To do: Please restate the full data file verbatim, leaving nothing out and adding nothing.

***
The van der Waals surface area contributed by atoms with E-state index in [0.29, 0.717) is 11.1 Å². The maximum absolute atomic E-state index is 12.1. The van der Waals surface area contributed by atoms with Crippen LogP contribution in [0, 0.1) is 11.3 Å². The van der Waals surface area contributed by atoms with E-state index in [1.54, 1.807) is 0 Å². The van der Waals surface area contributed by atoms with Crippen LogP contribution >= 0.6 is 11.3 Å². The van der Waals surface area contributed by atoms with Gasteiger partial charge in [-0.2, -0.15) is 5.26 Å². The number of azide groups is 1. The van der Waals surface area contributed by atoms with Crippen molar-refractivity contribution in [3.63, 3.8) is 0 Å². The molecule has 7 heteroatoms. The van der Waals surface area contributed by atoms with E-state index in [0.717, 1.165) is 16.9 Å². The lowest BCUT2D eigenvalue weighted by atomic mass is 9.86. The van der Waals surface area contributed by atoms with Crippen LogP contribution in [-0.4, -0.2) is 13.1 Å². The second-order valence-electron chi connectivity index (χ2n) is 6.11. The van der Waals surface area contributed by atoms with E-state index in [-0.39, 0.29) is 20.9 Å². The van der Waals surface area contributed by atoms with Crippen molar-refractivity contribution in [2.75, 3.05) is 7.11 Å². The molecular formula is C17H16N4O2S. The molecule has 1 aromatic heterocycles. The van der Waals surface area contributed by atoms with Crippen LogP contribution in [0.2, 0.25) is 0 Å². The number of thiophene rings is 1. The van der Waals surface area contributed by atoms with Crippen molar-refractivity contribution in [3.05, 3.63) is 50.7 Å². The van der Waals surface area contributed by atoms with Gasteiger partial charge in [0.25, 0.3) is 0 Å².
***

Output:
The van der Waals surface area contributed by atoms with E-state index in [0.29, 0.717) is 11.1 Å². The maximum absolute atomic E-state index is 12.1. The van der Waals surface area contributed by atoms with Crippen LogP contribution in [0, 0.1) is 11.3 Å². The van der Waals surface area contributed by atoms with E-state index in [1.54, 1.807) is 0 Å². The van der Waals surface area contributed by atoms with Crippen LogP contribution >= 0.6 is 11.3 Å². The van der Waals surface area contributed by atoms with Gasteiger partial charge in [-0.2, -0.15) is 5.26 Å². The number of azide groups is 1. The van der Waals surface area contributed by atoms with Crippen molar-refractivity contribution in [3.63, 3.8) is 0 Å². The molecule has 7 heteroatoms. The van der Waals surface area contributed by atoms with E-state index in [0.717, 1.165) is 16.9 Å². The lowest BCUT2D eigenvalue weighted by atomic mass is 9.86. The van der Waals surface area contributed by atoms with Crippen LogP contribution in [-0.4, -0.2) is 13.1 Å². The second-order valence-electron chi connectivity index (χ2n) is 6.11. The van der Waals surface area contributed by atoms with E-state index in [-0.39, 0.29) is 20.9 Å². The van der Waals surface area contributed by atoms with Crippen molar-refractivity contribution in [2.75, 3.05) is 7.11 Å². The molecular formula is C17H16N4O2S. The molecule has 1 aromatic heterocycles. The van der Waals surface area contributed by atoms with Crippen LogP contribution in [0.2, 0.25) is 0 Å². The number of thiophene rings is 1. The van der Waals surface area contributed by atoms with Crippen molar-refractivity contribution in [3.05, 3.63) is 50.7 Å². The van der Waals surface area contributed by atoms with Gasteiger partial charge in [0.25, 0.3) is 0 Å².